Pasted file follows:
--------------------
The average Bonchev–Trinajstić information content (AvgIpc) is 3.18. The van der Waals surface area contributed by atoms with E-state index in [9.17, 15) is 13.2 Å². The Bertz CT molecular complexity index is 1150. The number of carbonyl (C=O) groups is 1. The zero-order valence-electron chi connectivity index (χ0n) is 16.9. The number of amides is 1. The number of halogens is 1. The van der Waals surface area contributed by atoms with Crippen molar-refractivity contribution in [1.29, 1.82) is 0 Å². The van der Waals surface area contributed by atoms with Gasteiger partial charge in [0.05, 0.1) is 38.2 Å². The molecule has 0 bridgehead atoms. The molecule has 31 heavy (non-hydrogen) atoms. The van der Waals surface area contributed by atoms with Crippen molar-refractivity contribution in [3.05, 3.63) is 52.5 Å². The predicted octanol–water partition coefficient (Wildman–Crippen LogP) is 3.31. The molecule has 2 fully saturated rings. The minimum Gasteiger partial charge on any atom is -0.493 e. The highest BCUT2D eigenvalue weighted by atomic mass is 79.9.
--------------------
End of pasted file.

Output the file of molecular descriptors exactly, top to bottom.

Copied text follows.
The average Bonchev–Trinajstić information content (AvgIpc) is 3.18. The van der Waals surface area contributed by atoms with E-state index in [9.17, 15) is 13.2 Å². The Bertz CT molecular complexity index is 1150. The number of carbonyl (C=O) groups is 1. The zero-order valence-electron chi connectivity index (χ0n) is 16.9. The number of amides is 1. The number of halogens is 1. The van der Waals surface area contributed by atoms with Crippen molar-refractivity contribution in [1.29, 1.82) is 0 Å². The van der Waals surface area contributed by atoms with Gasteiger partial charge in [0.05, 0.1) is 38.2 Å². The molecule has 0 bridgehead atoms. The molecule has 31 heavy (non-hydrogen) atoms. The van der Waals surface area contributed by atoms with Crippen molar-refractivity contribution in [3.05, 3.63) is 52.5 Å². The predicted octanol–water partition coefficient (Wildman–Crippen LogP) is 3.31. The molecule has 2 fully saturated rings. The minimum Gasteiger partial charge on any atom is -0.493 e. The highest BCUT2D eigenvalue weighted by atomic mass is 79.9.